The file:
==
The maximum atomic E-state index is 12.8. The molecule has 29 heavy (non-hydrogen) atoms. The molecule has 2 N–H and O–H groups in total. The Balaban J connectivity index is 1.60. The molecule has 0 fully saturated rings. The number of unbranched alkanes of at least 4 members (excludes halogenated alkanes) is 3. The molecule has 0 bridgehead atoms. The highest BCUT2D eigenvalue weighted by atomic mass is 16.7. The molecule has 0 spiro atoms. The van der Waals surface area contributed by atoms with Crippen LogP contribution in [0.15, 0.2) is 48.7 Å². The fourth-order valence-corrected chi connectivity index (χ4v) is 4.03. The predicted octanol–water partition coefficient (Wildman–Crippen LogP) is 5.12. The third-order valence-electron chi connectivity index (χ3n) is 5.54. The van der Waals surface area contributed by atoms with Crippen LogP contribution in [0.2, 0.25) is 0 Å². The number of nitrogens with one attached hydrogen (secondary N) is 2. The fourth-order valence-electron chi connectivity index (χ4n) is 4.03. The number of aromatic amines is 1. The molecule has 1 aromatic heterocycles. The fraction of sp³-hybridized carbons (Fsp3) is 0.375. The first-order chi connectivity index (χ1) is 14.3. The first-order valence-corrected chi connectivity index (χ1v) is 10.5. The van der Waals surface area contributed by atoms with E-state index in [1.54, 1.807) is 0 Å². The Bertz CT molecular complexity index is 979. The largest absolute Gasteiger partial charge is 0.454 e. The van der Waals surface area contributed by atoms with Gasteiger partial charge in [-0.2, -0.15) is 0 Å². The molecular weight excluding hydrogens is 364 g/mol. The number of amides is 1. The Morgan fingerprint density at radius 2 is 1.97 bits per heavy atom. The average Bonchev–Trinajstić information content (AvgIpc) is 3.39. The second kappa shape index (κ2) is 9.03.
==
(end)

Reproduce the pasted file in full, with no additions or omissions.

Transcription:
The maximum atomic E-state index is 12.8. The molecule has 29 heavy (non-hydrogen) atoms. The molecule has 2 N–H and O–H groups in total. The Balaban J connectivity index is 1.60. The molecule has 0 fully saturated rings. The number of unbranched alkanes of at least 4 members (excludes halogenated alkanes) is 3. The molecule has 0 bridgehead atoms. The highest BCUT2D eigenvalue weighted by atomic mass is 16.7. The molecule has 0 spiro atoms. The van der Waals surface area contributed by atoms with Crippen LogP contribution in [0.15, 0.2) is 48.7 Å². The fourth-order valence-corrected chi connectivity index (χ4v) is 4.03. The predicted octanol–water partition coefficient (Wildman–Crippen LogP) is 5.12. The third-order valence-electron chi connectivity index (χ3n) is 5.54. The van der Waals surface area contributed by atoms with Crippen LogP contribution in [0.2, 0.25) is 0 Å². The number of nitrogens with one attached hydrogen (secondary N) is 2. The fourth-order valence-electron chi connectivity index (χ4n) is 4.03. The number of aromatic amines is 1. The molecule has 1 aromatic heterocycles. The fraction of sp³-hybridized carbons (Fsp3) is 0.375. The first-order chi connectivity index (χ1) is 14.3. The first-order valence-corrected chi connectivity index (χ1v) is 10.5. The van der Waals surface area contributed by atoms with E-state index in [1.54, 1.807) is 0 Å². The Bertz CT molecular complexity index is 979. The largest absolute Gasteiger partial charge is 0.454 e. The van der Waals surface area contributed by atoms with Gasteiger partial charge in [-0.2, -0.15) is 0 Å². The molecular weight excluding hydrogens is 364 g/mol. The number of amides is 1. The Morgan fingerprint density at radius 2 is 1.97 bits per heavy atom. The average Bonchev–Trinajstić information content (AvgIpc) is 3.39. The second kappa shape index (κ2) is 9.03.